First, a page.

Mercedes-Benz SL400 AMG Sport
We drive the new entry-level version of Merc's biggest convertible with 328bhp
It’s easy enough to pigeonhole the Mercedes SL, isn’t it? There’s the rip snorting SL63 AMG: a fast, brutish sort of car that’s loaded with technology but somehow emotionally bereft. Sure, it’s mind-bendingly fast, thunderously noisy and clever but there’s not much in the way of nuance and it’s more sledgehammer GT than sportscar. And the rest of the SL range? I guess you’re thinking quiet, sophisticated, luxurious and a bit, well, musty. There’s just not much sex appeal to an SL500… So what hope the entry level SL400 AMG Sport? It replaces the SL350 and its 3-litre twin-turbocharged direct injection V6 produces a slightly underwhelming 328bhp and 354lb ft, yet the price of entry is a stiff £72,500 before you get busy with the options. Maybe we’re right to stuff it in the compartment marked ‘who cares?’
Of course prejudice is a very dangerous thing and the SL400 makes a pretty compelling first impression. Okay, so the slightly gawky looks aren’t to everyone’s taste but once you’ve slid down behind the steering wheel everything feels very good indeed. You sense that the SL is a low, wide car and yet the visibility is terrific so there’s zero intimidation. The V6 is smooth and cultured but there’s some real zip to its response, the ride isn’t super-smooth but it makes an F-Type feel like a 996 GT3 RS yet still retains a sense of underlying agility and the steering is sweetly judged, smooth and geared with a lovely sense of unison with the rest of the controls. Even with the often slightly artificial feeling Active Body Control fitted to this test car (a £3080 option), the SL400 confounds expectations by feeling entirely intuitive and deeply cohesive.
However, with torque being the new superdrug as naturally aspirated petrol engines are screaming their last in so many ranges, the SL400 doesn’t have the rippling muscularity we’ve almost come to expect and that the spec sheet suggests. It develops its peak 354lb ft from just 1600rpm but set against 1730kg, acceleration is quick rather than thumping once you get past that energetic initial response. Mercedes claim 0-62mph in 5.2-seconds but the SL400 never feels quite that fast. The way the engine’s fantastic promise deflates with time and interrogation is a trend that’s continued in other areas, too: The steering, so brilliantly judged at low speeds, starts to feel remote as the pace quickens. On motorways, which surely should be a happy hunting ground for the SL, you often seem to be nudging in small corrections to keep it on line. On more exciting roads, the sorts where the F-Type’s sharp response works brilliantly, the accuracy just falls away.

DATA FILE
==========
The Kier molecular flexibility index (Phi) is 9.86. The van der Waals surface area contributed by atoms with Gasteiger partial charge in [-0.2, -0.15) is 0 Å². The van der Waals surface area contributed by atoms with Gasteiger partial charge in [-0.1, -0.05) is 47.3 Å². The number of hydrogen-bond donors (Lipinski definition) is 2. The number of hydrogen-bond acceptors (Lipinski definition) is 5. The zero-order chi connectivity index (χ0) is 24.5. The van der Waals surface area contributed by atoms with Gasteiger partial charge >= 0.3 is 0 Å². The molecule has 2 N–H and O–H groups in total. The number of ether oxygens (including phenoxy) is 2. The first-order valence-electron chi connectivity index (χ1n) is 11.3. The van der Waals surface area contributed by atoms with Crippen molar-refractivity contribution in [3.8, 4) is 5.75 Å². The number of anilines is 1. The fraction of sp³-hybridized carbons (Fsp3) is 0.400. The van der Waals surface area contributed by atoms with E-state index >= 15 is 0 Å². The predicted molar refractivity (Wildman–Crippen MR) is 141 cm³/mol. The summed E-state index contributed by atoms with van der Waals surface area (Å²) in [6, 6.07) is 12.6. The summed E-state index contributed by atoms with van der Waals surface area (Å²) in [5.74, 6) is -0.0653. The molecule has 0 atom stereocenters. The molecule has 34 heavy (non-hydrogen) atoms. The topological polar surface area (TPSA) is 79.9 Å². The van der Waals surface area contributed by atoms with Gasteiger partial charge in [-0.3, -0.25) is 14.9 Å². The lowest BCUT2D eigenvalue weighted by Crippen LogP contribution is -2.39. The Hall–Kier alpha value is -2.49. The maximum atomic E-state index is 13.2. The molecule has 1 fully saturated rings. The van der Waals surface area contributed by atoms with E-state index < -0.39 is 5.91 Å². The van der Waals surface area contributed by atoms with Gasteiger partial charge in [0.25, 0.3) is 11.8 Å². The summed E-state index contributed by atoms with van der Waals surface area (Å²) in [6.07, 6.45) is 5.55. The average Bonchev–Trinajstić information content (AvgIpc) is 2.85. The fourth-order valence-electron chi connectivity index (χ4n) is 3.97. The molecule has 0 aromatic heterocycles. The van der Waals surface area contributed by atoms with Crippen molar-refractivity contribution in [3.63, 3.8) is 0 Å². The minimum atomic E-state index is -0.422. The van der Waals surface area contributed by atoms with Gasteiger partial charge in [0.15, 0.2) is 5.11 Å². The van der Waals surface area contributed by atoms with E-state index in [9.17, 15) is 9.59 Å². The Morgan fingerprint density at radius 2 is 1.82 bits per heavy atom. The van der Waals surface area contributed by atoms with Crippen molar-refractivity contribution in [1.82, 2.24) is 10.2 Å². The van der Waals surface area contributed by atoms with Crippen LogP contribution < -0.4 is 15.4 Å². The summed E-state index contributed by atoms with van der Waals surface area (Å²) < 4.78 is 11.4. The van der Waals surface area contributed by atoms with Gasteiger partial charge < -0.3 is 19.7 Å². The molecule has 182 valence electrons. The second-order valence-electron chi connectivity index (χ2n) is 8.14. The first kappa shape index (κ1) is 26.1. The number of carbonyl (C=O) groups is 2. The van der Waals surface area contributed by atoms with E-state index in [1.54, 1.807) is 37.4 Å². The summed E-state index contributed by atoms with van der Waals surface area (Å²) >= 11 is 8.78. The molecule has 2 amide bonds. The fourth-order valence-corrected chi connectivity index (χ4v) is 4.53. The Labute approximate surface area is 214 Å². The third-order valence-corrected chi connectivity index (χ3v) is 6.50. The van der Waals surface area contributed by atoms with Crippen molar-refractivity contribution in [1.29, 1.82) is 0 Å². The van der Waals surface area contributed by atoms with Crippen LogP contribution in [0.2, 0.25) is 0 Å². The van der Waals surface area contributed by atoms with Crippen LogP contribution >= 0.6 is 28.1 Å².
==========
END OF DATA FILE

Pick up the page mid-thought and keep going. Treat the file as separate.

In combination with the usual 7-speed automatic gearbox issues – there’s a frustrating delay between paddle input and shift – and the V6’s lack of torque in the face of strong traction from 285-section rear tyres, the SL400 AMG Sport doesn’t quite unravel but the taut cohesiveness gets stretched and pulled until you feel separated from the car and its responses. To be fair it always feels lighter than its 1730kg, the brake pedal is really good and the car’s in-built understeer seems less abrupt than other ABC-equipped SLs. However, these things can’t mask the disappointment. All that promise simply doesn’t come good if you judge the SL as a sportscar.
I guess the answer is not to think of the SL400 AMG Sport as, um, sporty. Dial back your commitment at the Mercedes is an easy car to enjoy and appreciate. The strange wandery steering at a cruise is a deadly flaw in a serene GT, though. Perhaps more of a problem is that the SL500, all 4.7-litres and 516lb ft of it, isn’t greatly more expensive and yet it feels exactly that every time you tickle, prod or stamp on the throttle. At £80,610 it’s probably the SL400’s deadliest foe. So the SL isn’t quite as focussed as we’d like, but if you want a beautifully built, searingly fast, admirably rigid convertible with that superb roof and the innate glamour that SL’s have possessed for six generations… Well, stick to the V8 if at all possible. If you want an out and out sportscar experience, it’s best to look elsewhere altogether.
|Engine||V6, 2996cc, twin turbos, direct injection|
|Power||328bhp @ 5250-6500rpm|
|Torque||354lb ft @ 1600-4000rpm|
|Top Speed||155mph (claimed)|